While investors have typically rewarded settlement activity in the banking industry, exemplified by the recent settlement of Citigroup for $7 billion, the risk of losses for legal proceedings remains high in the sector and specifically for JPMorgan. As one of the largest global banks, JPMorgan has been one of the hardest hit in terms of legal prosecutions.
On the flip side, despite its legal issues related to the 2008 financial crisis, its liquidity and compliance with industry banking regulations is austere. In its second-quarter report, it provided the following highlights on its global financial architecture:
- Tier 1 Common Equity of $161 billion, or a ratio of 9.8%
- Liquidity compliant with LCR6 - HQLA7 of $576 billion
- Firm Supplementary Leverage Ratio of 5.4%
Additionally, management does not appear to be shaken up by the recent announcement of Jamie Dimon's throat cancer, which will require seven to eight weeks of treatment and two to three weeks of recovery. The company's succession and transition plan appears to remain unchanged for the next five years, and no discussions have been furthered as to the breaking up of the CEO and Board of Directors chairman roles.
Following the earnings announcement, the stock is up nearly 4% to $58.42. It has a YTD return of -0.19%. Management's report on equity capital noted a repurchase of $1.5 billion in common equity in Q214, approximately $3 billion returned to shareholders and an increased common stock dividend to $0.40 per share.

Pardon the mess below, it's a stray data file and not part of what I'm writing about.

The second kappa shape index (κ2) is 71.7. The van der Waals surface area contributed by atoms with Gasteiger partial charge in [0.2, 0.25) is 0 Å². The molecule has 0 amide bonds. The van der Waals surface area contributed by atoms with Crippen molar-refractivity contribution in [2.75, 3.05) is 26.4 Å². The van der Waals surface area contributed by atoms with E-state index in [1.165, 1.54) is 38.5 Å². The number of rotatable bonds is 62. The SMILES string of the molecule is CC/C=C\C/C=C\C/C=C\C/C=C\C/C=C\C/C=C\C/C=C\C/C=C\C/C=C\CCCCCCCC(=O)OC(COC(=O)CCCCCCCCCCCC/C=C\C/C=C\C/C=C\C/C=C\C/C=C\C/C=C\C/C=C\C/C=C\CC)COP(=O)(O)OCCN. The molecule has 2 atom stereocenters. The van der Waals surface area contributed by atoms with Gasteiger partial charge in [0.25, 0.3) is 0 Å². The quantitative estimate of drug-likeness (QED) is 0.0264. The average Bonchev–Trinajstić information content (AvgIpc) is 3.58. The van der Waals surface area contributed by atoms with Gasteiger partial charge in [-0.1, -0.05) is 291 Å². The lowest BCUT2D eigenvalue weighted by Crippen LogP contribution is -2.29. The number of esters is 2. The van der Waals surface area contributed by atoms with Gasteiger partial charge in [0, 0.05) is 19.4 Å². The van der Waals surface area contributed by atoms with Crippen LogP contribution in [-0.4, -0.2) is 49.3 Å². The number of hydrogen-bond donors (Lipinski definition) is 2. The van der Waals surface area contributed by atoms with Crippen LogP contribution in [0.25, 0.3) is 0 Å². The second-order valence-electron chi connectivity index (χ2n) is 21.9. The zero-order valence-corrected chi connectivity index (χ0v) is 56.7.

With an intrinsic value1 of $58.94, it appears to be trading evenly with minimal near-term growth potential. Due to its long list of unresolved regulatory issues, it appears to carry a high amount of unpredictability around its legal risks in comparison to some of its banking industry peers. For investors wary of the bank's still volatile business, it may be more prudent to look to indexed or active financial sector funds.
The S&P 500 Financial Sector SPDR Fund (NYSEARCA:XLF) has a YTD return of 5.16%. Vanguard's Financials ETF (NYSEARCA:VFH) has a YTD return of 5.25%. A significant share of the index fund is held in large U.S. banks. Franklin Templeton's Franklin Mutual Financial Services Fund (MUTF:TFSIX) is an actively managed fund. Up 5.19% YTD, it invests in the financial sector, with a portion of the fund including large U.S. banks. These fund investments can help investors to diversify away from some of the banking industry's legal issue risks.
1 The price target is derived from Bodie, Kane and Marcus' intrinsic value formula. The intrinsic value formula discounts the stock's projected one-year future cash flow by the risk-free rate on the one-year Treasury note and includes adjustments made for specific market assumptions, including the stock's beta and market risk premium.
Disclosure: The author has no positions in any stocks mentioned, and no plans to initiate any positions within the next 72 hours. The author wrote this article themselves, and it expresses their own opinions. The author is not receiving compensation for it (other than from Seeking Alpha). The author has no business relationship with any company whose stock is mentioned in this article.